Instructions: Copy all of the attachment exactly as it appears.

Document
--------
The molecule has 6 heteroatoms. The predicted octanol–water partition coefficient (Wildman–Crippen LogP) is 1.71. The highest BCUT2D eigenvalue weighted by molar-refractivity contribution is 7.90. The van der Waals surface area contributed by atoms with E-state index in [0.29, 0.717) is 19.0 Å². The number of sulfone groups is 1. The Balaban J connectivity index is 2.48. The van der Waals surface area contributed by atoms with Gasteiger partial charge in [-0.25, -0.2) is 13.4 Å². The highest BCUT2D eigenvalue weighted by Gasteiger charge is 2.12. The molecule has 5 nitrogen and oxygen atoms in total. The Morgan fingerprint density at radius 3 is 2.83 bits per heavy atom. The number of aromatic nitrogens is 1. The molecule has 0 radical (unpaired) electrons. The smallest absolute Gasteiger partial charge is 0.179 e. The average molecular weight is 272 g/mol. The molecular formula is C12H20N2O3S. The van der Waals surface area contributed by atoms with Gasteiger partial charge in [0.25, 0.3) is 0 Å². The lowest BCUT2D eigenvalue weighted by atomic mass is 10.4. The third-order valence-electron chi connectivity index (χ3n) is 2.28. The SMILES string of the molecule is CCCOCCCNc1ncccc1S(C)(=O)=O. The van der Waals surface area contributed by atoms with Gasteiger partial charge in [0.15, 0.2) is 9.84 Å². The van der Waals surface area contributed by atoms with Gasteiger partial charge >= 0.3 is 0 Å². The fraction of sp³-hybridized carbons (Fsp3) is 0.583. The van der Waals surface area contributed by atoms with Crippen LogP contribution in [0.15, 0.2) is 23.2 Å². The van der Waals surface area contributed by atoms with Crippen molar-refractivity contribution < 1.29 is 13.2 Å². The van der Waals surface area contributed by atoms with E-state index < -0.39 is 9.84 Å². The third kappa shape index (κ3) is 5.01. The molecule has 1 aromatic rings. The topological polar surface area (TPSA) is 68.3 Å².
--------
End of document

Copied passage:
The molecule has 6 heteroatoms. The predicted octanol–water partition coefficient (Wildman–Crippen LogP) is 1.71. The highest BCUT2D eigenvalue weighted by molar-refractivity contribution is 7.90. The van der Waals surface area contributed by atoms with E-state index in [0.29, 0.717) is 19.0 Å². The number of sulfone groups is 1. The Balaban J connectivity index is 2.48. The van der Waals surface area contributed by atoms with Gasteiger partial charge in [-0.25, -0.2) is 13.4 Å². The highest BCUT2D eigenvalue weighted by Gasteiger charge is 2.12. The molecule has 5 nitrogen and oxygen atoms in total. The Morgan fingerprint density at radius 3 is 2.83 bits per heavy atom. The number of aromatic nitrogens is 1. The molecule has 0 radical (unpaired) electrons. The smallest absolute Gasteiger partial charge is 0.179 e. The average molecular weight is 272 g/mol. The molecular formula is C12H20N2O3S. The van der Waals surface area contributed by atoms with Gasteiger partial charge in [0.25, 0.3) is 0 Å². The lowest BCUT2D eigenvalue weighted by atomic mass is 10.4. The third-order valence-electron chi connectivity index (χ3n) is 2.28. The SMILES string of the molecule is CCCOCCCNc1ncccc1S(C)(=O)=O. The van der Waals surface area contributed by atoms with Gasteiger partial charge in [0.15, 0.2) is 9.84 Å². The van der Waals surface area contributed by atoms with Gasteiger partial charge >= 0.3 is 0 Å². The fraction of sp³-hybridized carbons (Fsp3) is 0.583. The van der Waals surface area contributed by atoms with Crippen LogP contribution in [0.15, 0.2) is 23.2 Å². The van der Waals surface area contributed by atoms with Crippen molar-refractivity contribution < 1.29 is 13.2 Å². The van der Waals surface area contributed by atoms with E-state index < -0.39 is 9.84 Å². The third kappa shape index (κ3) is 5.01. The molecule has 1 aromatic rings. The topological polar surface area (TPSA) is 68.3 Å².